By Graeme Cowie
I am a Liberal Democrat. I am not a nationalist. I identify as Glaswegian, Scottish, British and European. I support Scottish independence.
Until that last sentence, most within the Lib Dems, especially the Scottish Lib Dems, wouldn’t have batted an eyelid. Yet my experience is that final sentence leaves a great many people, especially Lib Dems, perplexed. At times I wonder whether some of my Scottish Lib Dem colleagues would rather drink a cup of cold sick than embrace the idea of Scottish independence.
Some of the negativity comes from an awkward relationship with the SNP, which isn’t wholly unfounded. But that in itself is part of the problem. The psyche of Lib Dems (though not just us) has been to equate independence with the SNP. The Greens in Scotland tried to show that’s not true, but they are the exception rather than the rule.
I have concerns about certain aspects of the SNP vision for independence. I don’t support the retention of the monarchy. I don’t think they have been honest about our legal status with the EU. I don’t think they’ve been honest about the implications of a Sterling zone (and for various reasons I think Scotland should have its own currency). I find some of their agenda to be profoundly centralising and bureaucratic.
But independence is NOT about the SNP. Nor is it about isolation, separation or anti-Englishness as some might suggest. It’s about something liberals and democrats the world over hold so dear. It’s about a better dispersal of power that reflects local needs and interests.
It would be unfair not to acknowledge the longstanding Liberal commitment to Home Rule and a federal UK. That’s a legitimate answer to the question of democratic deficit, and the way to get the “best of both worlds” as it is often put. We are told that if Scotland votes “No” in 2014 we’ll be offered more devolution. I wait with baited breath. But even if we do, in many respects, devolution has been part of the problem. Devolution isn’t federalism. It’s asymmetrical, it’s a constant constitutional compromise, and it creates an illusion of power without real responsibility at the Holyrood level. Federalism can only work if all the federal states are willing to play ball. No one’s arguing for an English Parliament. No one’s arguing for English assemblies along the same lines as the Scottish Parliament or the Welsh Assembly or the Northern Ireland Assembly.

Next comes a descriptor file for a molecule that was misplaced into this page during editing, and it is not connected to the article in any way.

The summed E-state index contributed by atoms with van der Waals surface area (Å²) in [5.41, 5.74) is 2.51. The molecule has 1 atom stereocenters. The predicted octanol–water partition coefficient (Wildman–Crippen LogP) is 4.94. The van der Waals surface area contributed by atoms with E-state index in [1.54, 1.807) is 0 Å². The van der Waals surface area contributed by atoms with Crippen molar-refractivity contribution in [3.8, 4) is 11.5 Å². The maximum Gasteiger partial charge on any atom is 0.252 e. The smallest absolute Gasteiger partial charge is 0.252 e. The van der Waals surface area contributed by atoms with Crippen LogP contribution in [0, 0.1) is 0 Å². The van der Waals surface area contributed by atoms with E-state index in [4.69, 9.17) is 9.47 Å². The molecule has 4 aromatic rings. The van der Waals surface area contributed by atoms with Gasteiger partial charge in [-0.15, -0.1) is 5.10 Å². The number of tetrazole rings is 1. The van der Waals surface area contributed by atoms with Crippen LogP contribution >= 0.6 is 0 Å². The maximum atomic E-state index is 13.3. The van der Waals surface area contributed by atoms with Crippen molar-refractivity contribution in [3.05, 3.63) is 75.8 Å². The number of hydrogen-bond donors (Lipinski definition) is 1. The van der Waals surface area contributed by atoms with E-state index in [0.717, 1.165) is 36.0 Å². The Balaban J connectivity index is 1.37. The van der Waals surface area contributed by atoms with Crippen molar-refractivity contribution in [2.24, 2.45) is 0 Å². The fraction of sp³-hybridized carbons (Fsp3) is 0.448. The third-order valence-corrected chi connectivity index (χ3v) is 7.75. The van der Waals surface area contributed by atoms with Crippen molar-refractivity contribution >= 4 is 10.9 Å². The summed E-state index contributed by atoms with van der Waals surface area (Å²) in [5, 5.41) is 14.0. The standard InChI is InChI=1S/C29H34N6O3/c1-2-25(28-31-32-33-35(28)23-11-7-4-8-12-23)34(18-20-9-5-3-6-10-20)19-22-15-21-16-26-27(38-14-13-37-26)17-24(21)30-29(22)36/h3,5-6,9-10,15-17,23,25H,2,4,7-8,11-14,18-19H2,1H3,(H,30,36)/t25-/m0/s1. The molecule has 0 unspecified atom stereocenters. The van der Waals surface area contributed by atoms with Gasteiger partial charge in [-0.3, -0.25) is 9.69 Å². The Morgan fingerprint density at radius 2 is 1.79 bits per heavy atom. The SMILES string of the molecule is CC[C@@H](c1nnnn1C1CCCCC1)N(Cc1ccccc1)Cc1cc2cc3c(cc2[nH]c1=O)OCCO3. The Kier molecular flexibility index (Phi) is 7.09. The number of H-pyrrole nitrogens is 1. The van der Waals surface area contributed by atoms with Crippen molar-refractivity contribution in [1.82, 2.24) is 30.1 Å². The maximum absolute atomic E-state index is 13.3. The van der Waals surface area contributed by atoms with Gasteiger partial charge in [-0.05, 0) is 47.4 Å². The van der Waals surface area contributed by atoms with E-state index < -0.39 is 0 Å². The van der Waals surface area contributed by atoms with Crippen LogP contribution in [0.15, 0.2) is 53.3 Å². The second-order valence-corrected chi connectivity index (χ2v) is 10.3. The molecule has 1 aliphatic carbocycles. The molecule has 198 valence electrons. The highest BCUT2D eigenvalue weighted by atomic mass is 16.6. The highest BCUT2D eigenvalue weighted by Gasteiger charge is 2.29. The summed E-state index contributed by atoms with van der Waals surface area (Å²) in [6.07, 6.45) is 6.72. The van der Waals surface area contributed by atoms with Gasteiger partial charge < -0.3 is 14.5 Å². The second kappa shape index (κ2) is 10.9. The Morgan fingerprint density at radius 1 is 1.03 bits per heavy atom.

We’ve got a Westminster-centric governing structure that is institutionally averse to a federal dynamic. Our constitution is reactionary, rather than pro-active. The result is a permanent fudge where we’re not really sure what powers should lie where, and every extension of power to Holyrood is playing catch-up to the demands of the Scottish people rather than letting them shape their own future. The latest Scotland Act represented modest new powers, barely even living up to the Calman Commission’s own recommendations. After the shambles of the 2007 elections in Scotland, it was recommended by Calman that the Scottish Parliament should take control of elections in Scotland. The Scotland Act came and went and no such power was forthcoming.
Senior Scottish Lib Dems trumpet the extension of tax and borrowing powers in the new Scotland Act. But the truth is they’re modest extensions of powers that aren’t much use in isolation. Being able to vary your rate of income tax without having control over your corporation tax or your capital gains tax rates isn’t really that helpful. And the way the Barnet block-grant formula works creates a perverse incentive. If a lower Scottish tax rate leads to more growth in Scotland and HMRC taking in more taxes, it’s not Scotland that gets those extra taxes. In fact, our revenue gets cut while the total UK revenue rises.
So the reality is that devolution is a damp squib. It serves the needs of yesterday’s Scotland, offering perpetual compromise and scarce little by way of a long-term remedy. I no longer believe that the UK is capable of delivering a radical local agenda. The chance of a fresh start, an opportunity to redefine the state, to make Scotland responsible for its own affairs, is simply too attractive for me to say no to. And with senior Scottish Liberal Democrats like Willie Rennie and Michael Moore steadfastly against a second question on the ballot paper for more devolution, I am left wondering how committed the so-called federalist party really is to Home Rule.
When given the choice between the status quo and an imperfect alternative in independence on a ballot paper, it would be negligent of me to endorse the former. Because let’s not be under any illusion here. A no vote will be taken as a vindication of the status quo by those who are every bit as nationalist as Scottish nationalists, with their fealty being to a different nation. Independence doesn’t mean Scotland is going to cut itself off from the rest of the UK; we clearly have and will continue to have a lot in common. In the round, however, it’s better to lose a surly housemate and gain a good neighbour.